The following page provides a concise Old Testament timeline and overview. The dates (all b.c.) are either the exact year or a close approximation thereof, determined by correlating dates in the Bible with ancient Near Eastern sources (such as Assyrian accession lists, Babylonian king-lists, and Egyptian historical sources). Often dates can be further confirmed by ancient Assyrian and Babylonian documents which give narrative accounts of the same historical events, as recorded by those two countries. All of this adds great confidence and credibility to the truth and historicity of the Bible text itself.

Patriarchs to Judges (c. 2166-1030)*

Moses' birth
Desert wanderings
Entrance into Canaan
Period of the judges
1375 to 1050-1030

United Monarchy (c. 1050-931)

Saul's reign
1050-1030 to 1010
For Saul's age and length of reign, see 1 Sam. 13:1 and its esv footnote**
David's reign
Solomon's reign

Divided Monarchy to Exile (931-586)

Kingdom divided
See The Divided Kingdom, pp. 490-491
Syro-Ephraimite war
Pekah (Israel) and Rezin (Syria) pressure Jotham and Ahaz (Judah) to join their opposition to Tiglath-pileser III (Assyria)
Fall of Samaria (Israel)
Shalmaneser V (727-722) and Sargon II (722-705) of Assyria
Josiah's reforms
Battle of Carchemish
Daniel and three friends exiled to Babylon
Jerusalem attacked
Nebuchadnezzar II takes exiles to Babylon including Jehoiachin and Ezekiel
Fall of Jerusalem (Judah)
Nebuchadnezzar II takes more exiles to Babylon

Return from Exile (539-445)

Fall of Babylon
Cyrus of Persia (539-530)
1st return of exiles to Jerusalem
Temple building begins
Temple completed
Darius I (522-486)
Esther in palace of Xerxes
Xerxes I/Ahasuerus (485-464)
2nd return of exiles to Jerusalem under Ezra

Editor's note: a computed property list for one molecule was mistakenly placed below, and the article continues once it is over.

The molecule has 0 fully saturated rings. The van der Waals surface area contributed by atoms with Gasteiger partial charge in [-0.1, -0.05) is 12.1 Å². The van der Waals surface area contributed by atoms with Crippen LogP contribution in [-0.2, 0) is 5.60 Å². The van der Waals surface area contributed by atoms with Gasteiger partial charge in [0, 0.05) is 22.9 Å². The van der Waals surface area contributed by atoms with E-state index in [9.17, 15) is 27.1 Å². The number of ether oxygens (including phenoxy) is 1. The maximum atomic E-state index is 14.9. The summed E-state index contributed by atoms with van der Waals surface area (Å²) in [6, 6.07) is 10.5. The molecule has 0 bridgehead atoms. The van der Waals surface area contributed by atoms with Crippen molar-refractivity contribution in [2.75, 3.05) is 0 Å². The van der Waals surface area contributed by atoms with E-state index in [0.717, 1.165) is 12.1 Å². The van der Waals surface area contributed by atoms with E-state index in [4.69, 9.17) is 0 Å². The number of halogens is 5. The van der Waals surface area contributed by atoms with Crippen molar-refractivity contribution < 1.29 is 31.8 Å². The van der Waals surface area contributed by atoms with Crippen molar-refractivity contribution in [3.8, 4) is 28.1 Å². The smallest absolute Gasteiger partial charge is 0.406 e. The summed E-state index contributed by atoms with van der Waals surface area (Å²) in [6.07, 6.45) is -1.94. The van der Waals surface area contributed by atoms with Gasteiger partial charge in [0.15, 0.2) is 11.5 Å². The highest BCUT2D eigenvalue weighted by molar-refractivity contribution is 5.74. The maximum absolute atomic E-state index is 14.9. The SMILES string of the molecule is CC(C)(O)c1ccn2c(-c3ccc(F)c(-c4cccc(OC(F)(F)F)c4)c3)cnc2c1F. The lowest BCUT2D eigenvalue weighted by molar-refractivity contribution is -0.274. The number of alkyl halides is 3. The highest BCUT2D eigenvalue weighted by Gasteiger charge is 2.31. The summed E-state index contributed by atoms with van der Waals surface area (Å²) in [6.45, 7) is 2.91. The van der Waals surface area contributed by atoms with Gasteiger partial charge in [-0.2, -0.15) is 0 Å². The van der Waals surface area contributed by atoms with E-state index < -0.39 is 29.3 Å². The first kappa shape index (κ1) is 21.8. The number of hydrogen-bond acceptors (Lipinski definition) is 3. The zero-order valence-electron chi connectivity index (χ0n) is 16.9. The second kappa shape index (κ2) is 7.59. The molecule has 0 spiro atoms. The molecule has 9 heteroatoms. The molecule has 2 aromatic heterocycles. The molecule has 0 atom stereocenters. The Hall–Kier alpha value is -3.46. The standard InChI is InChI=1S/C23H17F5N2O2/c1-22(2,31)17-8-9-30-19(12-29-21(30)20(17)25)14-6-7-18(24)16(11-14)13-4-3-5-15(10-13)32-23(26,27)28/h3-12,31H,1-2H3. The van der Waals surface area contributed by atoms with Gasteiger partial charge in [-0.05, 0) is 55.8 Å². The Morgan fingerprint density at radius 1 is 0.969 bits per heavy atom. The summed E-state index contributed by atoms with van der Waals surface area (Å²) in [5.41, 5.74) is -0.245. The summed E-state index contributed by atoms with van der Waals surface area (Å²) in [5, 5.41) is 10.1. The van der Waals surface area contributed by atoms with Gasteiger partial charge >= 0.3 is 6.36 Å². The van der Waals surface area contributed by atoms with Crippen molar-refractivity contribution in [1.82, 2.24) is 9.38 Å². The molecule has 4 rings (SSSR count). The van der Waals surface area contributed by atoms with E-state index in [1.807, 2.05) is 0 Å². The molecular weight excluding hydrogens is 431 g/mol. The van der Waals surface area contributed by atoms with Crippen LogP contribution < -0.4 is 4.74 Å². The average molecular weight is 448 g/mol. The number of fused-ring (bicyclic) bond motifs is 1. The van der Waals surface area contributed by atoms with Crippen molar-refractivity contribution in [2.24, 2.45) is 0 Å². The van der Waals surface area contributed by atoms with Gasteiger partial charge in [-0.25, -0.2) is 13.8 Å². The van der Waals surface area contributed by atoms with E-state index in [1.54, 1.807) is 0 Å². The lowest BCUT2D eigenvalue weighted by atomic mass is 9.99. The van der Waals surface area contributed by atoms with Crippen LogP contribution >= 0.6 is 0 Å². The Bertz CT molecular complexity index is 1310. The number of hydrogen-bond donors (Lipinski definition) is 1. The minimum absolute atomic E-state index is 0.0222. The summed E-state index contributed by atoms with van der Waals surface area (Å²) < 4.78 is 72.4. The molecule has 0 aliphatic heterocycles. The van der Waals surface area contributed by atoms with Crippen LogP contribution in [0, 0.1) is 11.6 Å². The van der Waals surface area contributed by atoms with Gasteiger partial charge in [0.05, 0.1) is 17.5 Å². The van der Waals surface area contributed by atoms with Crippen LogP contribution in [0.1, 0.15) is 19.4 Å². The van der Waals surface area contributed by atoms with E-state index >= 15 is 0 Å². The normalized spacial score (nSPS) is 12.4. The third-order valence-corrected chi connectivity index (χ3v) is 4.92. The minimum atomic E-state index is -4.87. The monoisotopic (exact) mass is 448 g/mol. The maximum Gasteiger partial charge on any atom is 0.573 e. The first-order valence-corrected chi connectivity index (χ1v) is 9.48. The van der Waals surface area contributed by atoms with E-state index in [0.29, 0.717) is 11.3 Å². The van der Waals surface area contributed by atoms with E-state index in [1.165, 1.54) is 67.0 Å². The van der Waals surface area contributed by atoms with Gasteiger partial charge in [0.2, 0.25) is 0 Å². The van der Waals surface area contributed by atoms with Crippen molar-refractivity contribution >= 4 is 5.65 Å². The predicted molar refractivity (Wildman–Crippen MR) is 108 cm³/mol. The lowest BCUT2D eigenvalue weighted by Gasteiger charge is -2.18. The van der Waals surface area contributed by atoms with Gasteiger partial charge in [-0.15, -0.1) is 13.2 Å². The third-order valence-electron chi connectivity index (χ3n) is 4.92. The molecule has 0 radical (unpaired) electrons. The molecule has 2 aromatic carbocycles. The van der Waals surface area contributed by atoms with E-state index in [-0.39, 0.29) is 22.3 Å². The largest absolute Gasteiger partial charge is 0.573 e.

Artaxerxes I (464-423)
3rd return of exiles to Jerusalem under Nehemiah

*The dates for the period of the Patriarchs to Judges follow the common view among many scholars that the exodus occurred c. 1446 b.c. Many other scholars would date the exodus c. 1260 b.c. (See Introduction to Exodus).

**Possible dates for the beginning of Saul's reign are calculated based on other data in the OT: e.g., David's age at accession and length of reign (2 Sam. 5:4-5); Ish-bosheth's age when he became king (2 Sam. 2:10); and Jonathan's probable age in relation to both Ish-bosheth and David, presuming that Jonathan was Saul's firstborn son (1 Sam. 14:49; 31:2) and was at least 20 when referred to as a commander of troops early in Saul's reign (1 Sam. 13:2).

The Hebrew Calendar

The Hebrew calendar was composed of 12 lunar months, each of which began when the thin crescent moon was first visible at sunset. They were composed of approximately 29/30 days and were built around the agricultural seasons. Apparently some of the names of the months were changed after the time of Israel's exile in Babylon (e.g., the first month of Abib changed to Nisan; for dates of the exile, see p. 31). The months of the Hebrew calendar (left column) are compared to the corresponding months of the modern (Gregorian) calendar shown in the center column. Biblical references (in the third column) indicate references to the Hebrew calendar cited in the Bible.

Hebrew Month
Gregorian (Modern) Month
Biblical References
First Month:
Abib (Preexile)
Nisan (Postexile)
14th/15th: Passover (Ex. 12:18; Lev. 23:5)
15th-21st: Unleavened Bread (Ex. 12:14-20; Lev. 23:6)
16th: First Fruits (Lev. 23:9-11)
Second Month:
Ziv (Preexile)
Iyyar (Postexile)
14th: Later Passover (Num. 9:10-11)
Third Month: Sivan
4th: Pentecost [Feast of Weeks] (Lev. 23:15-16)
Fourth Month: Tammuz
Fifth Month: Ab
Not mentioned by name in the Bible (compare Num. 33:38; 2 Kings 25:8; 1 Chron. 27:8; Ezra 7:8, 9; Jer. 1:3; 28:1; 52:12; Ezek. 20:1; Zech. 7:3; 5; 8:19)
Sixth Month: Elul
Seventh Month:
Ethanim (Preexile)
Tishri (Postexile)
1st: Trumpets (Lev. 23:24; Num. 29:1)
10th: Day of Atonement (Lev. 16:29-34; 23:27-32)
15th-21st: Booths (Lev. 23:34-40)
22nd: Solemn assembly (Lev. 23:36)
Eighth Month:
Bul (Preexile)
Marchesvan (Postexile)
Ninth Month: Chislev (Kislev)
25th: Dedication (John 10:22)
Tenth Month: Tebeth
Eleventh Month: Shebat
Twelfth Month: Adar*

*Periodically, a 13th month was added so that the lunar calendar would account for the entire solar year.